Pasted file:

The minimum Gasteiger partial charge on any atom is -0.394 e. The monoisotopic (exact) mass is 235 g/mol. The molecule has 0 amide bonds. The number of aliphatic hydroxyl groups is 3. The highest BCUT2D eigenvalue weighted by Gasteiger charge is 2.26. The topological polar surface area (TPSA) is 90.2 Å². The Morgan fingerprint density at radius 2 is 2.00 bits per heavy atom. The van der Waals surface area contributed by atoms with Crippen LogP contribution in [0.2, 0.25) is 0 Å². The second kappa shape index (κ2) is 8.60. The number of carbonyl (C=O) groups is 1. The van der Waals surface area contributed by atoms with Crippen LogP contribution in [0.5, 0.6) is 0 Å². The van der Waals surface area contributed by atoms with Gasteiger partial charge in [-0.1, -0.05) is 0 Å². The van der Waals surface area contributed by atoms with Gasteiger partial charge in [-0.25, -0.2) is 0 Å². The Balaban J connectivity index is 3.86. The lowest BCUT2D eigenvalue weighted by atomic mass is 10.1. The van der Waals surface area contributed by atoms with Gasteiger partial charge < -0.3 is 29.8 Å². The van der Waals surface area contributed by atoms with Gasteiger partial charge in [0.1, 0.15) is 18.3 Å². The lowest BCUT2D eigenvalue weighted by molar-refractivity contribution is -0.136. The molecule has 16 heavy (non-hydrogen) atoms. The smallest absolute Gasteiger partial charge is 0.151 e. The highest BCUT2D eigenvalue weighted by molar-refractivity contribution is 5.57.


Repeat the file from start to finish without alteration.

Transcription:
The minimum Gasteiger partial charge on any atom is -0.394 e. The monoisotopic (exact) mass is 235 g/mol. The molecule has 0 amide bonds. The number of aliphatic hydroxyl groups is 3. The highest BCUT2D eigenvalue weighted by Gasteiger charge is 2.26. The topological polar surface area (TPSA) is 90.2 Å². The Morgan fingerprint density at radius 2 is 2.00 bits per heavy atom. The van der Waals surface area contributed by atoms with Crippen LogP contribution in [0.2, 0.25) is 0 Å². The second kappa shape index (κ2) is 8.60. The number of carbonyl (C=O) groups is 1. The van der Waals surface area contributed by atoms with Crippen LogP contribution in [0.5, 0.6) is 0 Å². The van der Waals surface area contributed by atoms with Gasteiger partial charge in [-0.1, -0.05) is 0 Å². The van der Waals surface area contributed by atoms with Gasteiger partial charge in [-0.25, -0.2) is 0 Å². The Balaban J connectivity index is 3.86. The lowest BCUT2D eigenvalue weighted by atomic mass is 10.1. The van der Waals surface area contributed by atoms with Gasteiger partial charge < -0.3 is 29.8 Å². The van der Waals surface area contributed by atoms with Gasteiger partial charge in [0.1, 0.15) is 18.3 Å². The lowest BCUT2D eigenvalue weighted by molar-refractivity contribution is -0.136. The molecule has 16 heavy (non-hydrogen) atoms. The smallest absolute Gasteiger partial charge is 0.151 e. The highest BCUT2D eigenvalue weighted by molar-refractivity contribution is 5.57.